Small study affirms accuracy of free app that checks for signs of liver disease in newborns

PoopMD checks stool color for signs of biliary atresia

A small study conducted by researchers from the Johns Hopkins Children's Center has verified the ability of a free smartphone app to accurately read, interpret, and record the color of a newborn's poop as a possible early symptom of biliary atresia—a rare disorder that accounts for nearly half of pediatric end-stage liver disease in the United States.

For the vast majority of parents using the program, aptly named PoopMD, the results should provide reassurance that their newborn's stool color is normal, the investigators say. But for the one in 14,000 newborns with BA—about 400 babies each year in the United States—parents using the app can rely on it to help detect the symptomatic pale yellow to chalky grey stools that mean urgent medical assessment is needed. PoopMD is free and available for Apple and Android smartphone users.

"Days matter in diagnosing BA," says Douglas Mogul, a pediatric gastroenterologist at the Johns Hopkins Children's Center and lead author of the study published earlier this week in PLOS One.

That's because babies with BA treated within the first two months of life have the best outcomes and are far less likely to need a liver transplant later. The first line of treatment involves surgery to repair bile ducts and restore bile flow to prevent irreversible liver damage. Sadly, the 60-day window is all too often missed, with the average time to diagnosis in the United States standing at 70 days.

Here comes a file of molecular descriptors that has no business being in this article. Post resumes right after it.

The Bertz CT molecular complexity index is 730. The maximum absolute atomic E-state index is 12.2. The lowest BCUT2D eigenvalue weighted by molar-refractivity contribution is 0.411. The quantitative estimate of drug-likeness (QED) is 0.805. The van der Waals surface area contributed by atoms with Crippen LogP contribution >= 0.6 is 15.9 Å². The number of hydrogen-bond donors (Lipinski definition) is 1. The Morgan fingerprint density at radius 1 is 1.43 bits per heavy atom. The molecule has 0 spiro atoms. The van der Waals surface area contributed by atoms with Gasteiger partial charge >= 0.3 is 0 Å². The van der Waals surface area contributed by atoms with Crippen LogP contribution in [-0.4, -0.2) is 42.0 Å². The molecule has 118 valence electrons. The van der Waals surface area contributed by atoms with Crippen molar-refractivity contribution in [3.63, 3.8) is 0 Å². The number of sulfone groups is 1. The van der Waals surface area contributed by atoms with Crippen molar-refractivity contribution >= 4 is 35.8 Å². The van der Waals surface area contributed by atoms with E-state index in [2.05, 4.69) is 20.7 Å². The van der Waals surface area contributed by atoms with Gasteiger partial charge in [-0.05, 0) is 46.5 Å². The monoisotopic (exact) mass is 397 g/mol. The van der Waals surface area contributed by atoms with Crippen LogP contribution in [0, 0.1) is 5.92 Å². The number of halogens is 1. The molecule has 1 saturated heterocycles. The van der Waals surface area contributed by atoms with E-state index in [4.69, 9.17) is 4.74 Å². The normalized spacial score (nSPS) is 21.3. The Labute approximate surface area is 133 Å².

"PoopMD does what it says it will do," says Mogul, who worked with HCB Health to create the app, first released in 2014. Among more than 100,000 medical health apps currently available, he says, only a few have been rigorously tested to see if they deliver the benefits they promise.

For the study of the app, which builds on an earlier "color card" that is distributed to new parents, the team first gathered the medical opinions of seven expert pediatricians who looked at 34 photographs of pale-colored stool. Twenty-seven of the pictures were determined to be of normal stool, and seven were deemed acholic, or bile deficient, signaling high risk for BA.

Next, one expert and three laypeople were asked to use the app on Apple and Android devices to look at and analyze the same pictures under a variety of lighting conditions and using a variety of smartphone models.

"These individuals were essentially asked to take a picture of the stool photograph and determine if the app identifies the photo as normal or pale," Mogul says, "but in normal use, a parent just takes pictures of the contents of a diaper."

Even with the picture of the picture, the researchers say, the app correctly identified all of the acholic stool samples and correctly identified 24 of the 27 normal stools, while three normal stools were mislabeled "indeterminate."

"That means the app never identified a normal stool as pale, a type of false positive that could cause unnecessary anxiety for a parent or other app user," Mogul says.

Once downloaded on a smartphone, parents or caregivers use the app by taking a picture of the baby's stool and identifying the part of the picture that has a stool color of concern. The app then immediately identifies whether the stool color matches those associated with gastrointestinal illnesses or problems with the liver, including BA.

The app can store results for future and comparative reference, and parents can email a photo to a pediatrician directly from the app. The app also reminds parents to check their newborn's stool color every two weeks.

Beyond the health and lifesaving benefits of early diagnosis and treatment of BA, Mogul says, the potential cost savings from diagnosing BA early enough are enormous, Mogul says. Mogul, who also conducted a cost-effectiveness study of the stool color cards, says widespread use of PoopMD is likely to improve medical outcomes and lower costs.

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